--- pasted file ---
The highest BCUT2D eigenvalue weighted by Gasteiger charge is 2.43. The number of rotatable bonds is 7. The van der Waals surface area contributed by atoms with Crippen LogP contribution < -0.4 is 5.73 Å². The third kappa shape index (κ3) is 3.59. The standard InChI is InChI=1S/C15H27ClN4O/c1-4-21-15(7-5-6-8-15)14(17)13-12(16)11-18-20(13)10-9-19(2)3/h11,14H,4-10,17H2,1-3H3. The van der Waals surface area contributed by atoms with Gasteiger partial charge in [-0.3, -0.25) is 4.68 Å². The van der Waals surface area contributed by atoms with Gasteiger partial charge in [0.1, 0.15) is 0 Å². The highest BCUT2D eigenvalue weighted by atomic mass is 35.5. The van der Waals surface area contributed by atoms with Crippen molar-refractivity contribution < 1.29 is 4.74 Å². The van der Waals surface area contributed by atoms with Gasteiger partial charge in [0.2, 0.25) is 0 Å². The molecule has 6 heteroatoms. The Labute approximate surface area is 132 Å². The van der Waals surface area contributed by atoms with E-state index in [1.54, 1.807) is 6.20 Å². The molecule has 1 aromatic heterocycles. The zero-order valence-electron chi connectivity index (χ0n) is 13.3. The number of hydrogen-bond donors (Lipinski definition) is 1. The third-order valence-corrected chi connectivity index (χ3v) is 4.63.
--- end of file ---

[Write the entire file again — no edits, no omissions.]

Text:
The highest BCUT2D eigenvalue weighted by Gasteiger charge is 2.43. The number of rotatable bonds is 7. The van der Waals surface area contributed by atoms with Crippen LogP contribution < -0.4 is 5.73 Å². The third kappa shape index (κ3) is 3.59. The standard InChI is InChI=1S/C15H27ClN4O/c1-4-21-15(7-5-6-8-15)14(17)13-12(16)11-18-20(13)10-9-19(2)3/h11,14H,4-10,17H2,1-3H3. The van der Waals surface area contributed by atoms with Gasteiger partial charge in [-0.3, -0.25) is 4.68 Å². The van der Waals surface area contributed by atoms with Gasteiger partial charge in [0.1, 0.15) is 0 Å². The highest BCUT2D eigenvalue weighted by atomic mass is 35.5. The van der Waals surface area contributed by atoms with Crippen molar-refractivity contribution < 1.29 is 4.74 Å². The van der Waals surface area contributed by atoms with Gasteiger partial charge in [0.2, 0.25) is 0 Å². The molecule has 6 heteroatoms. The Labute approximate surface area is 132 Å². The van der Waals surface area contributed by atoms with E-state index in [1.54, 1.807) is 6.20 Å². The molecule has 1 aromatic heterocycles. The zero-order valence-electron chi connectivity index (χ0n) is 13.3. The number of hydrogen-bond donors (Lipinski definition) is 1. The third-order valence-corrected chi connectivity index (χ3v) is 4.63.